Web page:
HCN News & Notes

MiraVista Releases Video Explaining How to Administer Life-saving Narcan

HOLYOKE — Do you know how to reverse an opioid overdose?

In a five-minute, easy-to-understand video, Cindy Chaplin, night nursing supervisor at MiraVista Behavioral Health Center, explains how to administer the life-saving drug naloxone that is available from MiraVista in nasal spray form under the brand name Narcan. Click here to watch the video.

“With the approach of International Overdose Awareness Day, August 31, we asked Cindy Chaplin, one of our nurses with many years of experience with patients in recovery, to explain in simple terms how to administer Narcan and potentially save a life,” said Kimberley Lee, MiraVista’s chief of Creative Strategy and Development. “MiraVista has a continuum of outpatient substance-use recovery services that include the distribution of free Narcan to anyone considered at high risk for an opioid overdose or anyone knowing someone who might be.”

Knowing how to use naloxone to reverse an opioid overdose could be said to be as important today as knowing how to do chest compressions to maintain blood flow during cardiac arrest or how to administer blows and thrusts to dislodge a throat or windpipe blockage that is causing someone to choke.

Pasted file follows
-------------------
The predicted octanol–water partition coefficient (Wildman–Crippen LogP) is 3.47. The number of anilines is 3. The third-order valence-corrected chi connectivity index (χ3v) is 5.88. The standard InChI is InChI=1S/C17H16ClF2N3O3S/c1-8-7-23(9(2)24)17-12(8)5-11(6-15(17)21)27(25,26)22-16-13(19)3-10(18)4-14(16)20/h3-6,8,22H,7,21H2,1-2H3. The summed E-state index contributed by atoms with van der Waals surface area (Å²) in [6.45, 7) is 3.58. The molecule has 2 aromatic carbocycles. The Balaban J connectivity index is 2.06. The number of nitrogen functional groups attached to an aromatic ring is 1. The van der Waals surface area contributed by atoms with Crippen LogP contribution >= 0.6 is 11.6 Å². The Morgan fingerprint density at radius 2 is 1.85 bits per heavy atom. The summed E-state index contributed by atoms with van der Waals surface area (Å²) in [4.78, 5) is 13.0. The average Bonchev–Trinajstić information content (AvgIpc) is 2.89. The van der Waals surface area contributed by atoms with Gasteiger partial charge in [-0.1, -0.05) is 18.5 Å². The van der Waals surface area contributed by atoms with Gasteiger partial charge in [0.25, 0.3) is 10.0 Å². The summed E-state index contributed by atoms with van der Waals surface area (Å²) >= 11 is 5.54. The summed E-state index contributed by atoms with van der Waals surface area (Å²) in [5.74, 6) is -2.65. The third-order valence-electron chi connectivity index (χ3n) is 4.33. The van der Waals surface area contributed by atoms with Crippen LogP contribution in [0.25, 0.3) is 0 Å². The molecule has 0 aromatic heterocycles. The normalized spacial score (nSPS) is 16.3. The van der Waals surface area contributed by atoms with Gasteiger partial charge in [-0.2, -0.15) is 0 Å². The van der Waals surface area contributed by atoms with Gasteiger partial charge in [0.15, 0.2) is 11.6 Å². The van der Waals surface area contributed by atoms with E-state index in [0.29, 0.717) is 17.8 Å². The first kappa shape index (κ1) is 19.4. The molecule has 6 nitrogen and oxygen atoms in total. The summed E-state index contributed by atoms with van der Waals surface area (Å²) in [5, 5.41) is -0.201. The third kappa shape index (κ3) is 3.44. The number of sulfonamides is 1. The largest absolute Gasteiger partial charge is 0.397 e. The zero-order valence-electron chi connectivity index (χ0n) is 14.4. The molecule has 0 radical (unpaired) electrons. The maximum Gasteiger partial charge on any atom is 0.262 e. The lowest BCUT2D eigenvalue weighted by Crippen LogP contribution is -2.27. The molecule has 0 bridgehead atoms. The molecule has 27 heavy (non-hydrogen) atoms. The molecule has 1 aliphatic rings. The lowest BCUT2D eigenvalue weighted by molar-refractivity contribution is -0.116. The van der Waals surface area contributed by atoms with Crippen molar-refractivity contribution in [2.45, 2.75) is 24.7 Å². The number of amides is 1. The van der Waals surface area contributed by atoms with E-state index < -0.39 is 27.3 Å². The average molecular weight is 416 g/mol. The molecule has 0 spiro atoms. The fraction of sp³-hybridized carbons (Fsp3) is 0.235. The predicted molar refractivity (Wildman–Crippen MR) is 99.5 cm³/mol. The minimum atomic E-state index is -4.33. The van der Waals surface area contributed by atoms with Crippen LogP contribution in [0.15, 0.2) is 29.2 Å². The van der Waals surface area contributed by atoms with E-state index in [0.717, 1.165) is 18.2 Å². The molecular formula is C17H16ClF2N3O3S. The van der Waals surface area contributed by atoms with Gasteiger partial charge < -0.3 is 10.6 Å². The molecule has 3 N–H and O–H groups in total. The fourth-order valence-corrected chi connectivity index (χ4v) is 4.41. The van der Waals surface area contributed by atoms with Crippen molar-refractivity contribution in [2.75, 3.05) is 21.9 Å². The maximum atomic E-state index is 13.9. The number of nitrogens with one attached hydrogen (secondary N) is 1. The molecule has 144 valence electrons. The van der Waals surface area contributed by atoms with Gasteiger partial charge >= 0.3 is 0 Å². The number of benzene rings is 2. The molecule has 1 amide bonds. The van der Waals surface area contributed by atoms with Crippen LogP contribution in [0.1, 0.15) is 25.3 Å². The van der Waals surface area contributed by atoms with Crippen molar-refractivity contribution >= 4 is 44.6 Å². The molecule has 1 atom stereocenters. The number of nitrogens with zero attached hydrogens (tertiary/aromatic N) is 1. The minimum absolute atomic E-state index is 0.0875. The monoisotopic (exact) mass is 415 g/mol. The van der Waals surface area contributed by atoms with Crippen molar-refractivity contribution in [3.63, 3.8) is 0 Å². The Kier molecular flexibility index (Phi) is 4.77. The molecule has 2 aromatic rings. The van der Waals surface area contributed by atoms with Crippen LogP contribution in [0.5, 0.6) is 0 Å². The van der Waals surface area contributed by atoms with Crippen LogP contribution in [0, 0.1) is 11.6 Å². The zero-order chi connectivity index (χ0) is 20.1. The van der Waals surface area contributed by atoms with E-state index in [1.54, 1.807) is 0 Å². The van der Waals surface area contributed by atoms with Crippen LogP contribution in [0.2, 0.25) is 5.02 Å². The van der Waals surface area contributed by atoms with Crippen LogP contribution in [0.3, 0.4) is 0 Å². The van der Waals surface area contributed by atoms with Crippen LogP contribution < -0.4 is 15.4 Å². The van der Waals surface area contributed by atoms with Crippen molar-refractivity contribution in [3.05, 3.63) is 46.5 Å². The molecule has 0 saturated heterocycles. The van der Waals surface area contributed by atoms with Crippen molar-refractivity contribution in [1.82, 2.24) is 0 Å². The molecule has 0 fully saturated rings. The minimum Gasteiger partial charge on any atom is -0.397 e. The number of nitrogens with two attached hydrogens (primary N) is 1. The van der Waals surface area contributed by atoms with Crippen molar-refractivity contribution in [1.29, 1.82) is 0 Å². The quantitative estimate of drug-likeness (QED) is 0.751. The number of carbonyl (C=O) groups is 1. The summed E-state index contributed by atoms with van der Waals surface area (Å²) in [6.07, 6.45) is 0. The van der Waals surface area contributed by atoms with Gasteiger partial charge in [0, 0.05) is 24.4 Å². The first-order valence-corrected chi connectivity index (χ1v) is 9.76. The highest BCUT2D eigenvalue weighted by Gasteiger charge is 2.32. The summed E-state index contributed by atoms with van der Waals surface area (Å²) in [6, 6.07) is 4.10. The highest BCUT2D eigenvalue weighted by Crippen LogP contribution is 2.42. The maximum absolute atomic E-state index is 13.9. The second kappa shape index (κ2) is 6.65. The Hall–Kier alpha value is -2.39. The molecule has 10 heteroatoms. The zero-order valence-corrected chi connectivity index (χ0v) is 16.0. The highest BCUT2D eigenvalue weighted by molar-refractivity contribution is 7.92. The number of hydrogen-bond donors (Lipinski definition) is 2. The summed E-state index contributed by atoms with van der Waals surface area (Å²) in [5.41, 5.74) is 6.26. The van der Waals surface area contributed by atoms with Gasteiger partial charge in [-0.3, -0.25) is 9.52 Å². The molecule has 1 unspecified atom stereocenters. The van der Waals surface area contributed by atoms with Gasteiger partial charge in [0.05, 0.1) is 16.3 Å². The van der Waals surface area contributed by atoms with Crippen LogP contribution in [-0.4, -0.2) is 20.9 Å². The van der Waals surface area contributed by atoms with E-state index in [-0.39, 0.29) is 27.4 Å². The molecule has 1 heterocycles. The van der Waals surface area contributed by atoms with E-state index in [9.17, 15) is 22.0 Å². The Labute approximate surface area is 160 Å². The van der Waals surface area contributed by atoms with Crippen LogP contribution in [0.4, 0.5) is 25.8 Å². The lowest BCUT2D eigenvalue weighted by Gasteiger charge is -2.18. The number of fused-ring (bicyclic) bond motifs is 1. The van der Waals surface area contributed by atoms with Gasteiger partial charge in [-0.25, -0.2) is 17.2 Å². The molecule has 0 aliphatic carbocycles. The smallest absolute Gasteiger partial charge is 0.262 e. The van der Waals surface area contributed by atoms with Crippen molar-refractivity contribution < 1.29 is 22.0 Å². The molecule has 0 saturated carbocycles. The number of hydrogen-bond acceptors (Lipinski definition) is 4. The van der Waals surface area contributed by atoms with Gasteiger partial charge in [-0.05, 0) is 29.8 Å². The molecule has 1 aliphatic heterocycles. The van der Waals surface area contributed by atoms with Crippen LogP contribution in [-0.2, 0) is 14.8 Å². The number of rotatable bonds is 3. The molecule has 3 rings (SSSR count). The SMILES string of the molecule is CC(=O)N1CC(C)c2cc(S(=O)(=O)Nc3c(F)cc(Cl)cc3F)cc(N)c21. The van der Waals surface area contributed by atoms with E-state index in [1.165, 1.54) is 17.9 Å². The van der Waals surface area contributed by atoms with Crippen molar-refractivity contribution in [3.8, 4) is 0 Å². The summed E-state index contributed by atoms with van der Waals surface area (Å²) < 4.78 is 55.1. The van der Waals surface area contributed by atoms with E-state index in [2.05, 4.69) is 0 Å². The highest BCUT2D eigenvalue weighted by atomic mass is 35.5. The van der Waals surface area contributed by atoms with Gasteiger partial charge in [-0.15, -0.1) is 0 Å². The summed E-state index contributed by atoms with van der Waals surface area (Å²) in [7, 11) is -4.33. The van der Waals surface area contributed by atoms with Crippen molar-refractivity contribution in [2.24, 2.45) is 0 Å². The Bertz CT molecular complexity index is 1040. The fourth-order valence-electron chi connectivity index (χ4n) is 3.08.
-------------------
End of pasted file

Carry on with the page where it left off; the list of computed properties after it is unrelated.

This is because the number of U.S. overdose deaths has quintupled since 1999, according to the Centers for Disease Control and Prevention, with opioids the main cause. Preliminary state data shows that there were 2,310 confirmed opioid‐related deaths in 2022, and some 522 confirmed and estimated opioid-related overdose deaths here for the first three months of this year. According to the CDC, data shows that a high percentage of such overdoses happen in the home or with someone else present.

Chaplin explains in the video how naloxone “knocks off” and replaces opioids attached to receptors in the brain to stop an overdose. She also explains how to recognize signs of an opioid overdose and why there is no harm in administering Narcan, even if the overdose is caused by another substance.

Through legislative and funding measures, Massachusetts has made naloxone, a medication approved by the U.S. Food and Drug Administration since 1971 to reverse opioid overdose and temporarily restore breathing, more accessible to the general public.

MiraVista recently became a state-approved site to distribute Narcan for free and without insurance. It is available from the receptionist in the hospital’s front lobby and comes in a box of two doses.

MiraVista provides magnets in English and Spanish that also outline step-by-step how to administer the nasal spray when someone is found unresponsive from a suspected opioid overdose.